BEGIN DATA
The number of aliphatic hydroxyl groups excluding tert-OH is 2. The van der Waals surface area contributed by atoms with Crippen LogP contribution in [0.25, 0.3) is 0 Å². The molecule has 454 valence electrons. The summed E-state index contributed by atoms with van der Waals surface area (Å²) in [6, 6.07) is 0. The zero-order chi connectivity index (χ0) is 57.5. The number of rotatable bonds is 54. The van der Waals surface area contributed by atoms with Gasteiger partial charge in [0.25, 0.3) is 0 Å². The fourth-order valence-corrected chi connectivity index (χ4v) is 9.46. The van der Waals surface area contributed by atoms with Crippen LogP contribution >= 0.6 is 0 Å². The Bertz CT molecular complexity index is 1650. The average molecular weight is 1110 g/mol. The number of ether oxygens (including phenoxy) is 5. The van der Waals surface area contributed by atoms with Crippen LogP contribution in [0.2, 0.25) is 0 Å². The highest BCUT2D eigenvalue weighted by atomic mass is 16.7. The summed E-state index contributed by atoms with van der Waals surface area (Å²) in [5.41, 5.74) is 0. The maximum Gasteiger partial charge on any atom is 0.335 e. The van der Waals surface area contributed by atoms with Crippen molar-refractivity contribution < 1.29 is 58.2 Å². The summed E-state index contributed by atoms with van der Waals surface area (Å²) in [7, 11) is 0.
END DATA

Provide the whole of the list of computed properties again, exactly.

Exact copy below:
The number of aliphatic hydroxyl groups excluding tert-OH is 2. The van der Waals surface area contributed by atoms with Crippen LogP contribution in [0.25, 0.3) is 0 Å². The molecule has 454 valence electrons. The summed E-state index contributed by atoms with van der Waals surface area (Å²) in [6, 6.07) is 0. The zero-order chi connectivity index (χ0) is 57.5. The number of rotatable bonds is 54. The van der Waals surface area contributed by atoms with Gasteiger partial charge in [0.25, 0.3) is 0 Å². The fourth-order valence-corrected chi connectivity index (χ4v) is 9.46. The van der Waals surface area contributed by atoms with Crippen LogP contribution >= 0.6 is 0 Å². The Bertz CT molecular complexity index is 1650. The average molecular weight is 1110 g/mol. The number of ether oxygens (including phenoxy) is 5. The van der Waals surface area contributed by atoms with Crippen LogP contribution in [0.2, 0.25) is 0 Å². The highest BCUT2D eigenvalue weighted by atomic mass is 16.7. The summed E-state index contributed by atoms with van der Waals surface area (Å²) in [5.41, 5.74) is 0. The maximum Gasteiger partial charge on any atom is 0.335 e. The van der Waals surface area contributed by atoms with Crippen molar-refractivity contribution < 1.29 is 58.2 Å². The summed E-state index contributed by atoms with van der Waals surface area (Å²) in [7, 11) is 0.